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14083
bio website thehungersite.com
location United Kingdom
age 46
visits member for 3 years, 6 months
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experienced software engineer with many years in the industry, mostly c++ for large-scale, high-reliability systems.

Sep
2
comment What's wrong with comments that explain complex code?
@PatrickCollins nearly everything I read on the web is about doing it right first time. Almost nobody wants to write articles on fixing up messes! Physicists say "given a perfect sphere..." Comp.Scientists say "given a greenfield development..."
Sep
1
answered Separation of concerns between objects
Sep
1
comment What's wrong with comments that explain complex code?
@trysis haha, yes but in a world where the programmers are responsible and not businesspeople, they'll never ship as they're forever gold-plating a constantly refactored codebase in a vain quest for perfection.
Sep
1
answered How 'child proof' should i write code as a solo programmer?
Sep
1
comment Is it possible to modify a native executable and change (dynamic) library it depends on?
You can dump the exports from the dll (use depends.exe or dumpbin) and then re-create a dll with the same library names. You can put whatever code you like in those functions, even if it simply calls the desired function in the new dll.
Sep
1
answered Is it possible to modify a native executable and change (dynamic) library it depends on?
Sep
1
comment Why does automated testing keep failing in my company?
The lovely green ticks I feel are the problem - it makes testing into some sort of game.
Sep
1
comment Why does automated testing keep failing in my company?
hint: put the TL;DR: at the top - I had to read all your post just to get to it! (which kinda defeats the point)
Sep
1
comment What's wrong with comments that explain complex code?
I disagree in one way - a comment explaining how something bad works is a lot quicker. Given some code that is likely not to be touched again (most code I guess) then a comment is a better business solution than a big refactoring, that often introduces bugs (as a fix that kills relied-upon bug is still a bug). A perfect world of perfectly understandable code is not available to us.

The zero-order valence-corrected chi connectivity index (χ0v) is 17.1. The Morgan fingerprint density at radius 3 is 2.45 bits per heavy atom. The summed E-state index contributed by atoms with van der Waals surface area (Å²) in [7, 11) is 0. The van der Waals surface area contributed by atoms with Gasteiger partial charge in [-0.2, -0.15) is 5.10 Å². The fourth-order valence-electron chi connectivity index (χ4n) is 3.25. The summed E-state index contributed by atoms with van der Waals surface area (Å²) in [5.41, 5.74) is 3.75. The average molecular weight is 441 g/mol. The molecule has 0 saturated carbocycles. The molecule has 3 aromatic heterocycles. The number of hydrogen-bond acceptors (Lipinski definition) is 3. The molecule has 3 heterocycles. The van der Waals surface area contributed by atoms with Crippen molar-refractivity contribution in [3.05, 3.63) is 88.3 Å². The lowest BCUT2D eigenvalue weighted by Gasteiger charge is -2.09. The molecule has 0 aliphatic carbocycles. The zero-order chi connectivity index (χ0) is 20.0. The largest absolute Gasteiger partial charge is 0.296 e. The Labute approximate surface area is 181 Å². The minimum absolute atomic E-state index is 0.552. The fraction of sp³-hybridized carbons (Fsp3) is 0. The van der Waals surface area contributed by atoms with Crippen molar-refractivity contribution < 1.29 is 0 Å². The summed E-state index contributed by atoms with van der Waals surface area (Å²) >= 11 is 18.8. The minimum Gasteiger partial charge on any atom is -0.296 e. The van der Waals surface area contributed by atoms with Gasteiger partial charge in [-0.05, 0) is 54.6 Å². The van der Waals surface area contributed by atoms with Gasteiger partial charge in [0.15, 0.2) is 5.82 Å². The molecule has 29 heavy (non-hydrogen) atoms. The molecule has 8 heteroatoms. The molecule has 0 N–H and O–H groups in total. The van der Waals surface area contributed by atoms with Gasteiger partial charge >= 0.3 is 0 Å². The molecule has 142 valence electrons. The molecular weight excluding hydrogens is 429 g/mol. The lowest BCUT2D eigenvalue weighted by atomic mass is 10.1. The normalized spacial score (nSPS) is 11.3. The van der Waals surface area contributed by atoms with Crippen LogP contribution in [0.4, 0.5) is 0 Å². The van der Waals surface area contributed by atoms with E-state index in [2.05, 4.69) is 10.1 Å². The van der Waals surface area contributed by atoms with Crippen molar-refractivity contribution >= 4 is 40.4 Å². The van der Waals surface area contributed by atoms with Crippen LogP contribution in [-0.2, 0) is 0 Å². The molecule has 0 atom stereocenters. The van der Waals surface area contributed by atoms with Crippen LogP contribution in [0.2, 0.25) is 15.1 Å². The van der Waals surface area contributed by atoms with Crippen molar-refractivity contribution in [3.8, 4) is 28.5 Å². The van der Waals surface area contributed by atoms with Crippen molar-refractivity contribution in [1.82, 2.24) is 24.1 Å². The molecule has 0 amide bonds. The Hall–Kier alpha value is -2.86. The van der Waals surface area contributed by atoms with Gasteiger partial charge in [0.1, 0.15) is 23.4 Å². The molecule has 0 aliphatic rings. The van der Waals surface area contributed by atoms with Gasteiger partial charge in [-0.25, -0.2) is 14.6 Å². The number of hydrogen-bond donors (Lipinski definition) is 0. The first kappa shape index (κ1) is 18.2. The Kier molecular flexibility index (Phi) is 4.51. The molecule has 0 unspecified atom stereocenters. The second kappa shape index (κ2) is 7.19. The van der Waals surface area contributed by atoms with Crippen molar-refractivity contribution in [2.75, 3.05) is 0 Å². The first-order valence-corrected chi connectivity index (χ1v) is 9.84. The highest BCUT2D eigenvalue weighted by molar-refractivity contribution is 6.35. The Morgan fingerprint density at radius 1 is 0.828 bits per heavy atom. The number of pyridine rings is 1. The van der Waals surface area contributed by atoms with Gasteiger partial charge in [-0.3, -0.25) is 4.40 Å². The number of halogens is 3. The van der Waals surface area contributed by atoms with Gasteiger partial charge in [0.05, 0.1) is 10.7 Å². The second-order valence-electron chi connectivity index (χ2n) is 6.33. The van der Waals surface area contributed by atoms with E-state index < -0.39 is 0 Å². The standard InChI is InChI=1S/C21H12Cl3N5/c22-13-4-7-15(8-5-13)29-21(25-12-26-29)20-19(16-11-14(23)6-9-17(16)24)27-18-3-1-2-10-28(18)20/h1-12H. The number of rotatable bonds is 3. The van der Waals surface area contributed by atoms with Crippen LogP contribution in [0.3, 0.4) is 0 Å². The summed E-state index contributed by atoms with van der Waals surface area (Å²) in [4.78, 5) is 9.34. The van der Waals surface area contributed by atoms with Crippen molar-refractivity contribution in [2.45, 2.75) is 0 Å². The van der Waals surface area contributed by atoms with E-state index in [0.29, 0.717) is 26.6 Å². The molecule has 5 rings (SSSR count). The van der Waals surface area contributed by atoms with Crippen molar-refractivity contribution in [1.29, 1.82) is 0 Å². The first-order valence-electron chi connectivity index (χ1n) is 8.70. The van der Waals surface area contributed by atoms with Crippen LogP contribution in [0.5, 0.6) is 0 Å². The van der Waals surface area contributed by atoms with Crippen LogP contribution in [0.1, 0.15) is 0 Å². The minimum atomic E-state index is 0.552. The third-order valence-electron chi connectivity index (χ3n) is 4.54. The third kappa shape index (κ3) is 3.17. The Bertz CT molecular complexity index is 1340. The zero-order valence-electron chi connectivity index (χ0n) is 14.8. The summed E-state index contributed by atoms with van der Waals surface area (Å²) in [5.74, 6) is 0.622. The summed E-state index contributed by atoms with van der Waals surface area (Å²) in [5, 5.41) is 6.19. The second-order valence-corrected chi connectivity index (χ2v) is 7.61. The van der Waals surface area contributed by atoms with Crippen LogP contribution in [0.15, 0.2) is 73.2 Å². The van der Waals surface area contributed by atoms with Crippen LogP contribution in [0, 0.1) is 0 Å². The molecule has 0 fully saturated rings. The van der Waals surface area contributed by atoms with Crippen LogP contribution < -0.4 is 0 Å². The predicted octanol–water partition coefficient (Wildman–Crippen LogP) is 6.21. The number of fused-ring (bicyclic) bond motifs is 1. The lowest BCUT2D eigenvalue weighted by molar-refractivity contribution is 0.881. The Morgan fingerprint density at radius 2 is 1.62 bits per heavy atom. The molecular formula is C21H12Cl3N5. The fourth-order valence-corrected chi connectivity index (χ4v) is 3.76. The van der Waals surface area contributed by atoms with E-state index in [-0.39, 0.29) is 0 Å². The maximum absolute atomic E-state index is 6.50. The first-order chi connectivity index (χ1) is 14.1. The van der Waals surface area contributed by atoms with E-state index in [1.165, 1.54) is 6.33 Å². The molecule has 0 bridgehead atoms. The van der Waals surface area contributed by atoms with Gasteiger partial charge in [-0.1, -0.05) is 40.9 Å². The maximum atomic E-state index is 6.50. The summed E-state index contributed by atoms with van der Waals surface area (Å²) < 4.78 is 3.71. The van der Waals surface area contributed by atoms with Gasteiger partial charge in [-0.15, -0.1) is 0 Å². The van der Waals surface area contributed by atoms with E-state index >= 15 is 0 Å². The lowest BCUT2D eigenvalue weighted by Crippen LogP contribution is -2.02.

Sep
1
awarded  Nice Answer
Aug
31
comment Client / Server dependencies with Continuous Integration
Up to you - I usually prefer everything in the same repo, as you can reuse common library code easier, but YMMV. It depends on the size and shape of your processes and codebase.
Aug
31
answered Client / Server dependencies with Continuous Integration
Aug
31
comment Is this a good design in C++?
You're doing it wrong - Every getter and setter in your code represents a failure to encapsulate and creates unnecessary coupling, definitely getters and setters are evil.
Aug
31
comment Traffic splitter on a single server for 50+ krps
Yes, 4-cores, 4 threads IIRC. You can tune the threads down to single threaded but I'm not sure why you'd want to if performance is your goal. NxWeb is a start point just for giggles, you'd want to write a C/C++ based forwarder anyway, but Nxweb would get something going quickly.
Aug
31
answered Traffic splitter on a single server for 50+ krps
Aug
29
comment Is RESTFUL API as back-end service one of the best (or suitable) choice for Mobile App?
That's only if the data is changing. In such cases, you either need to be stateful, or send the whole lot in one go. For a product list, there's no reason the client couldn't request the list and then request each product individually (maybe as the user views a product)
Aug
29
comment Is RESTFUL API as back-end service one of the best (or suitable) choice for Mobile App?
but the server doesn't need to record chunks. Admittedly it has to be able to reproduce the data required for transmission. The client will ask for what it needs, the server forgets the client after each response. (it might cache the data for a while because you expect further requests, but that isn't "holding state").
Aug
29
comment Deeper understanding of event loops and timers
there is some docs on the web, usually this is the best you get. Textbooks are so 20th century :)
Aug
29
comment Deeper understanding of event loops and timers
we can tell its not homework you'd have said "I wanna make event program, tell me how I am to do this" :) I'm not sure what you need though, accepting clients? Do you mean servers? Do you want a timer to periodically send a message, or just run a task periodically? Async I/O - don't you have this with epoll/kqueue already?
Aug
29
comment C++ Data Server and J2ME client communication
I looked at the API link you gave, it does have HttpConnection in there as part of the spec, "since MIDP 1.0". The API says there is a HttpConnection, and http is what he wants. I don't know what more I can say to help the OP except to point him to the spec's http API, tutorials and SO posts about this. Java.net seems to be the irrelevance here.